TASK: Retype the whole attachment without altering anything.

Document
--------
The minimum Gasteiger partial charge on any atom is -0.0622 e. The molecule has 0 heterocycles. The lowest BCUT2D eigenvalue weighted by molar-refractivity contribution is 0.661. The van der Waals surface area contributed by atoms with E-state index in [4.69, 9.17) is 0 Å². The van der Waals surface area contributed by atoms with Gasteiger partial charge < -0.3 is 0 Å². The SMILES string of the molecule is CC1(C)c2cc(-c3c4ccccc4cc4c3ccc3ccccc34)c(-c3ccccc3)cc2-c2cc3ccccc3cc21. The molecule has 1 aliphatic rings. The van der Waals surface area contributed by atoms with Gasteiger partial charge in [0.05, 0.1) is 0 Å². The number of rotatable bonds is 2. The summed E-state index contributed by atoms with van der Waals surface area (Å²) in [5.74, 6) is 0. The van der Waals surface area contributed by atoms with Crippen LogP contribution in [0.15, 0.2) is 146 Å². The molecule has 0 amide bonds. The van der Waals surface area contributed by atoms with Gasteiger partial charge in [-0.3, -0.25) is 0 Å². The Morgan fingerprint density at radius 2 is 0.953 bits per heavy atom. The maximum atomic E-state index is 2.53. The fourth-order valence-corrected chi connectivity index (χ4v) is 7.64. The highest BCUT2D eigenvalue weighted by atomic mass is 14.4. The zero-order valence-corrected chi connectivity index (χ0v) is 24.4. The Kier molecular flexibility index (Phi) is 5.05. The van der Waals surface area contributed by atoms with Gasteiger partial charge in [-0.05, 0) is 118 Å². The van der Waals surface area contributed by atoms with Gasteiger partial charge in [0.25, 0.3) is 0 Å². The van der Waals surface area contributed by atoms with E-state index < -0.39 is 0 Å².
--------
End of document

The minimum Gasteiger partial charge on any atom is -0.0622 e. The molecule has 0 heterocycles. The lowest BCUT2D eigenvalue weighted by molar-refractivity contribution is 0.661. The van der Waals surface area contributed by atoms with E-state index in [4.69, 9.17) is 0 Å². The van der Waals surface area contributed by atoms with Gasteiger partial charge < -0.3 is 0 Å². The SMILES string of the molecule is CC1(C)c2cc(-c3c4ccccc4cc4c3ccc3ccccc34)c(-c3ccccc3)cc2-c2cc3ccccc3cc21. The molecule has 1 aliphatic rings. The van der Waals surface area contributed by atoms with Gasteiger partial charge in [0.05, 0.1) is 0 Å². The number of rotatable bonds is 2. The summed E-state index contributed by atoms with van der Waals surface area (Å²) in [5.74, 6) is 0. The van der Waals surface area contributed by atoms with Crippen LogP contribution in [0.15, 0.2) is 146 Å². The molecule has 0 amide bonds. The van der Waals surface area contributed by atoms with Gasteiger partial charge in [-0.3, -0.25) is 0 Å². The Morgan fingerprint density at radius 2 is 0.953 bits per heavy atom. The maximum atomic E-state index is 2.53. The fourth-order valence-corrected chi connectivity index (χ4v) is 7.64. The highest BCUT2D eigenvalue weighted by atomic mass is 14.4. The zero-order valence-corrected chi connectivity index (χ0v) is 24.4. The Kier molecular flexibility index (Phi) is 5.05. The van der Waals surface area contributed by atoms with Gasteiger partial charge in [-0.05, 0) is 118 Å². The van der Waals surface area contributed by atoms with Gasteiger partial charge in [0.25, 0.3) is 0 Å². The van der Waals surface area contributed by atoms with E-state index < -0.39 is 0 Å².